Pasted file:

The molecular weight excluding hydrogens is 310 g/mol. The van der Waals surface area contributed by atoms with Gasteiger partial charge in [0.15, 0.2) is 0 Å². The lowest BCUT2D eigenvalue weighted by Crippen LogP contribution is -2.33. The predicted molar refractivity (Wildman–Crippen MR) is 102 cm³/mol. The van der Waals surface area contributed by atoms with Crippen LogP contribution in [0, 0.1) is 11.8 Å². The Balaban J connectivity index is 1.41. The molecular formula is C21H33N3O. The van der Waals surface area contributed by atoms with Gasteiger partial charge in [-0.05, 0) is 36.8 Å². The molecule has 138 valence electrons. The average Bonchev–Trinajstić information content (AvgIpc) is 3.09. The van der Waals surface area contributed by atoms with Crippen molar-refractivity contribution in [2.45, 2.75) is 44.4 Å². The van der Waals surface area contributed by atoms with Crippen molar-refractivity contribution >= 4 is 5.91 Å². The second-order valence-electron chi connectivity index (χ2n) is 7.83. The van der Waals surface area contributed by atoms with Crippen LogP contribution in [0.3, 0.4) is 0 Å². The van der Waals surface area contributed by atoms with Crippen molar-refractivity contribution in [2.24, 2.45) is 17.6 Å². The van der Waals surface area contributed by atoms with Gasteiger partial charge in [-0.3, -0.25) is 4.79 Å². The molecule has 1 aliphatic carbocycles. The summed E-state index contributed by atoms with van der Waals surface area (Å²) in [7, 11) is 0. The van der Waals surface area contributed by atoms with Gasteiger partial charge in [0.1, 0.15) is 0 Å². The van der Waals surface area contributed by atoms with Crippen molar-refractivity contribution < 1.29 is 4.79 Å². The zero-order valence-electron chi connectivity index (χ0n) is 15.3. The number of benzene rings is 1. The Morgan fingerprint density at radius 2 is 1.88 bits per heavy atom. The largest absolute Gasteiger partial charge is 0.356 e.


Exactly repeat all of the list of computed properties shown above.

The molecular weight excluding hydrogens is 310 g/mol. The van der Waals surface area contributed by atoms with Gasteiger partial charge in [0.15, 0.2) is 0 Å². The lowest BCUT2D eigenvalue weighted by Crippen LogP contribution is -2.33. The predicted molar refractivity (Wildman–Crippen MR) is 102 cm³/mol. The van der Waals surface area contributed by atoms with Crippen LogP contribution in [0, 0.1) is 11.8 Å². The Balaban J connectivity index is 1.41. The molecular formula is C21H33N3O. The van der Waals surface area contributed by atoms with Gasteiger partial charge in [-0.05, 0) is 36.8 Å². The molecule has 138 valence electrons. The average Bonchev–Trinajstić information content (AvgIpc) is 3.09. The van der Waals surface area contributed by atoms with Crippen molar-refractivity contribution in [2.45, 2.75) is 44.4 Å². The van der Waals surface area contributed by atoms with Crippen molar-refractivity contribution >= 4 is 5.91 Å². The second-order valence-electron chi connectivity index (χ2n) is 7.83. The van der Waals surface area contributed by atoms with Crippen LogP contribution in [0.3, 0.4) is 0 Å². The van der Waals surface area contributed by atoms with Crippen molar-refractivity contribution in [2.24, 2.45) is 17.6 Å². The van der Waals surface area contributed by atoms with Gasteiger partial charge in [-0.3, -0.25) is 4.79 Å². The molecule has 1 aliphatic carbocycles. The summed E-state index contributed by atoms with van der Waals surface area (Å²) in [7, 11) is 0. The van der Waals surface area contributed by atoms with Gasteiger partial charge in [0.1, 0.15) is 0 Å². The van der Waals surface area contributed by atoms with Crippen molar-refractivity contribution < 1.29 is 4.79 Å². The zero-order valence-electron chi connectivity index (χ0n) is 15.3. The number of benzene rings is 1. The Morgan fingerprint density at radius 2 is 1.88 bits per heavy atom. The largest absolute Gasteiger partial charge is 0.356 e.